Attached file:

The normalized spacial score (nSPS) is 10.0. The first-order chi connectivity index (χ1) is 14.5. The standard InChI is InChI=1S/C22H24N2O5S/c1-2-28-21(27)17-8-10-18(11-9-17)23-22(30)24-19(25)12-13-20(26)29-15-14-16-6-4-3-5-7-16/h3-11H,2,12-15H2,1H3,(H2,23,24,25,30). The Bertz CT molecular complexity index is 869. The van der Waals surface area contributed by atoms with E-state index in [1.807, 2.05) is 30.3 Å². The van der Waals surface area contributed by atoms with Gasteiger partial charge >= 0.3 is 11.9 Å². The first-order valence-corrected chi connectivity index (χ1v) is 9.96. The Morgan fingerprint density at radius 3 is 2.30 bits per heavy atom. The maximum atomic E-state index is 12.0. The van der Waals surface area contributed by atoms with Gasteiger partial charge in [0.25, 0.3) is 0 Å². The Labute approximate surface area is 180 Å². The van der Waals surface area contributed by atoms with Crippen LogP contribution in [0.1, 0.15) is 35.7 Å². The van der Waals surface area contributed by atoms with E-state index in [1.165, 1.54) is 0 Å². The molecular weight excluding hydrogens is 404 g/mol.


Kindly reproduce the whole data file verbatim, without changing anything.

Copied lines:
The normalized spacial score (nSPS) is 10.0. The first-order chi connectivity index (χ1) is 14.5. The standard InChI is InChI=1S/C22H24N2O5S/c1-2-28-21(27)17-8-10-18(11-9-17)23-22(30)24-19(25)12-13-20(26)29-15-14-16-6-4-3-5-7-16/h3-11H,2,12-15H2,1H3,(H2,23,24,25,30). The Bertz CT molecular complexity index is 869. The van der Waals surface area contributed by atoms with E-state index in [1.807, 2.05) is 30.3 Å². The van der Waals surface area contributed by atoms with Gasteiger partial charge >= 0.3 is 11.9 Å². The first-order valence-corrected chi connectivity index (χ1v) is 9.96. The Morgan fingerprint density at radius 3 is 2.30 bits per heavy atom. The maximum atomic E-state index is 12.0. The van der Waals surface area contributed by atoms with Gasteiger partial charge in [0.25, 0.3) is 0 Å². The Labute approximate surface area is 180 Å². The van der Waals surface area contributed by atoms with Crippen LogP contribution in [0.1, 0.15) is 35.7 Å². The van der Waals surface area contributed by atoms with E-state index in [1.165, 1.54) is 0 Å². The molecular weight excluding hydrogens is 404 g/mol.